First Advisor

Karen Marrongelle

Date of Publication

Summer 8-9-2013

Document Type


Degree Name

Doctor of Philosophy (Ph.D.) in Mathematics Education


Mathematics and Statistics




Mathematics -- Study and teaching (Middle school), Problem solving -- Study and teaching (Middle school), Discussion -- Study and teaching (Middle school), Mathematics teachers -- Training of



Physical Description

1 online resource (xvii, 306 pages)


While professional developers have been encouraging teachers to plan for discourse around problem solving tasks as a way to orchestrate mathematically productive discourse (Stein, Engle, Smith, & Hughes, 2008; Stein, Smith, Henningsen, & Silver, 2009) no research has been conducted explicitly examining the relationship between the plans that teachers make for orchestrating discourse around problem solving tasks and the outcomes of implementation of those plans. This research study is intended to open the door to research on planning for discourse around problem solving tasks.

This research study analyzes how 12 middle school mathematics teachers participating in the Mathematics Problem Solving Model professional development research program implemented lesson plans that they wrote in preparation for whole-class discussions around cognitively demanding problem solving tasks. The lesson plans consisted of the selection and sequencing of student solutions to be presented to the class along with identification of the mathematical ideas to be highlighted in the student solutions and questions that would help to make the mathematics salient. The data used for this study were teachers' lesson plans and the audio-recordings of the whole-class discussions implemented by the teachers.

My research question for this study was: How do teachers' written plans for orchestrating mathematical discourse around problem solving tasks influence the opportunities teachers create for students to reason mathematically? To address this research question, I analyzed the data in three different ways. First, I measured fidelity to the literal lesson by comparing what was planned in the ISAs to what was actually took place in the implemented debriefs. That is, I analyzed the extent to which the teachers were implementing the basic steps in their lesson (i.e. sharing the student work they identified, addressing the ideas to highlight and the planned questions). Second, I analyzed the teachers' fidelity to the intended lesson by comparing the number of high-press questions in the lesson plans (that is, questions that create opportunities for the students to reason mathematically) to the number of high-press questions in the implemented discussion. I compared these two sets of data using a linear regression analysis and t-tests. Finally, I conducted a qualitative analysis, using grounded theory, of a subset of four teachers from the study. I examined the improvisational moves of the teachers as they addressed the questions they had planned, building a theory of how the different ways that teachers implemented their planned questions affected the opportunities for their students to reason mathematically around those planned questions.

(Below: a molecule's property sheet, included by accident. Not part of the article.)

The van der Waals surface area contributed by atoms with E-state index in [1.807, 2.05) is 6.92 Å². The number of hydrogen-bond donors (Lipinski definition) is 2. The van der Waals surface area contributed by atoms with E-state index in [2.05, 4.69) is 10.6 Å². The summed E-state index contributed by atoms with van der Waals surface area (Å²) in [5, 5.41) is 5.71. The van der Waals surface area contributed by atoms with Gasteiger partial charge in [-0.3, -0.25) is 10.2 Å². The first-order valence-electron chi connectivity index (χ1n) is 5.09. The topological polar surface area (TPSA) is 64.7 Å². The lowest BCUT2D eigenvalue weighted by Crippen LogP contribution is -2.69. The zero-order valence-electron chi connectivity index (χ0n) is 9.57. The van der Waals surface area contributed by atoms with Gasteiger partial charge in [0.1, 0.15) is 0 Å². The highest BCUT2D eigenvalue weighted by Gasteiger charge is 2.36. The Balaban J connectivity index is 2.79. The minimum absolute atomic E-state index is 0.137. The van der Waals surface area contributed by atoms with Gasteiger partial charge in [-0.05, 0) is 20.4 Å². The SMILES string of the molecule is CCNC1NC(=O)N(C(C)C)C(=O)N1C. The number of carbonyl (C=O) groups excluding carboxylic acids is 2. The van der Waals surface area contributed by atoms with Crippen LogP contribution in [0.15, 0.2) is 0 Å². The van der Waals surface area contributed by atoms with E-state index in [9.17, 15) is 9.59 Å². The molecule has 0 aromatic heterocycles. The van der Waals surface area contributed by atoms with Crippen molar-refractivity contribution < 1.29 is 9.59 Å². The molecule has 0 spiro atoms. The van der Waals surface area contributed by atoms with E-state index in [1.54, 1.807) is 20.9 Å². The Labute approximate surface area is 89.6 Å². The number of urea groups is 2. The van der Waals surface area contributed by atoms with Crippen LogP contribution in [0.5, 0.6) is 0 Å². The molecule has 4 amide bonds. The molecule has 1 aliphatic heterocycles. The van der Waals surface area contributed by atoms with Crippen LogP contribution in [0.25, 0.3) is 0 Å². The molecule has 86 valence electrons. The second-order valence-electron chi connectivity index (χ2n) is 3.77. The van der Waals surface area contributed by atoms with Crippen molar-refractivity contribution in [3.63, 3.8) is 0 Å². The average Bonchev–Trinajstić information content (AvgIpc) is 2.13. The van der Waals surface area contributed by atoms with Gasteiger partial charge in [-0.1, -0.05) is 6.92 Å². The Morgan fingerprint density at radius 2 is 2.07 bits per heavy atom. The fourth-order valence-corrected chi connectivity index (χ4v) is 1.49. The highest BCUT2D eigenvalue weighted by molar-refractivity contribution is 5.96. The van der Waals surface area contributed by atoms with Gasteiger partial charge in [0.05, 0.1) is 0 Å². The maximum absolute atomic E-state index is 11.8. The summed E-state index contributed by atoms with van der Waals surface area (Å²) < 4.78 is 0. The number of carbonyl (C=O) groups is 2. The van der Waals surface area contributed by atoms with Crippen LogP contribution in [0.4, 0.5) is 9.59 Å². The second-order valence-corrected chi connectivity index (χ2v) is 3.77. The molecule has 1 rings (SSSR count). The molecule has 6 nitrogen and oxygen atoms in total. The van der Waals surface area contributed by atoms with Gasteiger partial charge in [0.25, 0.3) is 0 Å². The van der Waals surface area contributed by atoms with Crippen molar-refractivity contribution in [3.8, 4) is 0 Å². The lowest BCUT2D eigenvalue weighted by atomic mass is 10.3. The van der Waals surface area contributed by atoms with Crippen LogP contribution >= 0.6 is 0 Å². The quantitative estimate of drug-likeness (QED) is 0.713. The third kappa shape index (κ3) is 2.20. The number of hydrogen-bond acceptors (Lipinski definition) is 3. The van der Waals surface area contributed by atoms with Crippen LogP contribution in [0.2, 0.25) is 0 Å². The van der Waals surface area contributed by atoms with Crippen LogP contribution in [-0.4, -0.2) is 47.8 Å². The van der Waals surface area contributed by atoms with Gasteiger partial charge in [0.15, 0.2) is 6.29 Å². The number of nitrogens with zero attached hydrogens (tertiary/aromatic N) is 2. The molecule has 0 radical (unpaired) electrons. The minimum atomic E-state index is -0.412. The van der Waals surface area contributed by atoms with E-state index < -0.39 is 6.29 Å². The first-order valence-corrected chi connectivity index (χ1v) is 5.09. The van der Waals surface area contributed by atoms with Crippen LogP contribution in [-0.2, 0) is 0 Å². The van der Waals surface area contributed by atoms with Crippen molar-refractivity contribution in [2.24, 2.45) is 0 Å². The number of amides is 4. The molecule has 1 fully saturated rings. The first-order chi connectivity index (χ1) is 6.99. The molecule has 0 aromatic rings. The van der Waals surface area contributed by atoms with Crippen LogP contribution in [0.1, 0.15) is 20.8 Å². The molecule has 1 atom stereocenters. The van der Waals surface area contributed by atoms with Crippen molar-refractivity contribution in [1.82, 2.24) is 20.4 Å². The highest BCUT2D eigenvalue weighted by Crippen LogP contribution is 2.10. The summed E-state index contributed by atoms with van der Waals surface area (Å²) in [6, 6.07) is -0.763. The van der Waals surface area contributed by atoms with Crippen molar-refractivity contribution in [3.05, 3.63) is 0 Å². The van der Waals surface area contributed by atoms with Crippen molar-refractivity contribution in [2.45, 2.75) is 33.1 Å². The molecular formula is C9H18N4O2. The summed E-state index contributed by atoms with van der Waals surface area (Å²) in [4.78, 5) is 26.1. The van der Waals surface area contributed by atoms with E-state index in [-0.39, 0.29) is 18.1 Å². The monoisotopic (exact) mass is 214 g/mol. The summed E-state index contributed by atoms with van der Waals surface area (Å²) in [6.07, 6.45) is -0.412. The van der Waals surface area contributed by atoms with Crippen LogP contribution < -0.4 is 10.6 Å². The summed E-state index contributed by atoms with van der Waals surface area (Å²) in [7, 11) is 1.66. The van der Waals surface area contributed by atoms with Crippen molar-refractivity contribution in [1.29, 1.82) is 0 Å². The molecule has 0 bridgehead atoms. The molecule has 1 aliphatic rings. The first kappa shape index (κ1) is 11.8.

My findings showed that it was typical for the teachers to implement most of the steps of their lesson plans faithfully, but that there was not a statistically significant correlation between the number of high-press questions they planned and the number of high-press questions they asked during the whole-class discussions, indicating that there were other factors that were influencing the frequency with which the teachers were asked these questions that prompted their students to reason mathematically. I hypothesize that these factors include, but are not limited to, the norms in the classrooms, teachers' knowledge about teaching mathematics, and teachers' beliefs about mathematics. Nevertheless, my findings did show that in the portions of the whole-class discussions where the teachers had planned at least one high-press question, they, on average, asked more high-press questions than when they did not plan to ask any.

Finally, I identified four different ways that teachers address their planned questions which impacted the opportunities for students to reason mathematically. Teachers addressed their questions as drop-in (they asked the question and then moved on as soon as a response was elicited), embedded (the ideas in the question were addressed by a student without being prompted), telling (the teacher told the students the `response' to the question without providing an opportunity for the students to attempt to answer the question themselves) and sustained focus (the teacher sustained the focus on the question by asking the students follow-up questions).


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